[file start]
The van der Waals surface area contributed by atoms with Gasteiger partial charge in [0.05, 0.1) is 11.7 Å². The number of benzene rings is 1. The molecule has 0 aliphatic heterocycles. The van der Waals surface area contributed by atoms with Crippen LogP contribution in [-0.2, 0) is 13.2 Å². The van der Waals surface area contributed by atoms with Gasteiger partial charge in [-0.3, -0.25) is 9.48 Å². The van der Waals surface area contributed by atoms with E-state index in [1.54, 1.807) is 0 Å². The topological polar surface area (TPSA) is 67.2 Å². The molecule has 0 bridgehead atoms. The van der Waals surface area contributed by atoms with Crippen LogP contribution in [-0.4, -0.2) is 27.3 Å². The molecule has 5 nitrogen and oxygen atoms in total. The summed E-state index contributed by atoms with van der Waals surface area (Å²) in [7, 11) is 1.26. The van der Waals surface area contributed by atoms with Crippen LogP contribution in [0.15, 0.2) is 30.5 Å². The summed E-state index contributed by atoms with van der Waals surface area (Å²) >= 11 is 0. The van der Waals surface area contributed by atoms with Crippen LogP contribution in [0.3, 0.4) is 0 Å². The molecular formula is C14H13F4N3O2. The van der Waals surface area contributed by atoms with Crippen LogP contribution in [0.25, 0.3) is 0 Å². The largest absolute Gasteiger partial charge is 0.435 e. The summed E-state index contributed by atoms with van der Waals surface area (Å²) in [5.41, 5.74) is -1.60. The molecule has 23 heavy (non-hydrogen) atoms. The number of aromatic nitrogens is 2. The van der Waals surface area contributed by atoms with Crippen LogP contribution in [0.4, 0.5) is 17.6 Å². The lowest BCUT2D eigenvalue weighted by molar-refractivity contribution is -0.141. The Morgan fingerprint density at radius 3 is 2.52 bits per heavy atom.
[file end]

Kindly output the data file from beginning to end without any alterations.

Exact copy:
The van der Waals surface area contributed by atoms with Gasteiger partial charge in [0.05, 0.1) is 11.7 Å². The number of benzene rings is 1. The molecule has 0 aliphatic heterocycles. The van der Waals surface area contributed by atoms with Crippen LogP contribution in [-0.2, 0) is 13.2 Å². The van der Waals surface area contributed by atoms with Gasteiger partial charge in [-0.3, -0.25) is 9.48 Å². The van der Waals surface area contributed by atoms with E-state index in [1.54, 1.807) is 0 Å². The topological polar surface area (TPSA) is 67.2 Å². The molecule has 0 bridgehead atoms. The van der Waals surface area contributed by atoms with Crippen LogP contribution in [-0.4, -0.2) is 27.3 Å². The molecule has 5 nitrogen and oxygen atoms in total. The summed E-state index contributed by atoms with van der Waals surface area (Å²) in [7, 11) is 1.26. The van der Waals surface area contributed by atoms with Crippen LogP contribution in [0.15, 0.2) is 30.5 Å². The summed E-state index contributed by atoms with van der Waals surface area (Å²) >= 11 is 0. The van der Waals surface area contributed by atoms with Crippen LogP contribution in [0.3, 0.4) is 0 Å². The molecular formula is C14H13F4N3O2. The van der Waals surface area contributed by atoms with Crippen LogP contribution in [0.25, 0.3) is 0 Å². The largest absolute Gasteiger partial charge is 0.435 e. The summed E-state index contributed by atoms with van der Waals surface area (Å²) in [5.41, 5.74) is -1.60. The molecule has 23 heavy (non-hydrogen) atoms. The number of aromatic nitrogens is 2. The van der Waals surface area contributed by atoms with Crippen LogP contribution in [0.4, 0.5) is 17.6 Å². The lowest BCUT2D eigenvalue weighted by molar-refractivity contribution is -0.141. The Morgan fingerprint density at radius 3 is 2.52 bits per heavy atom.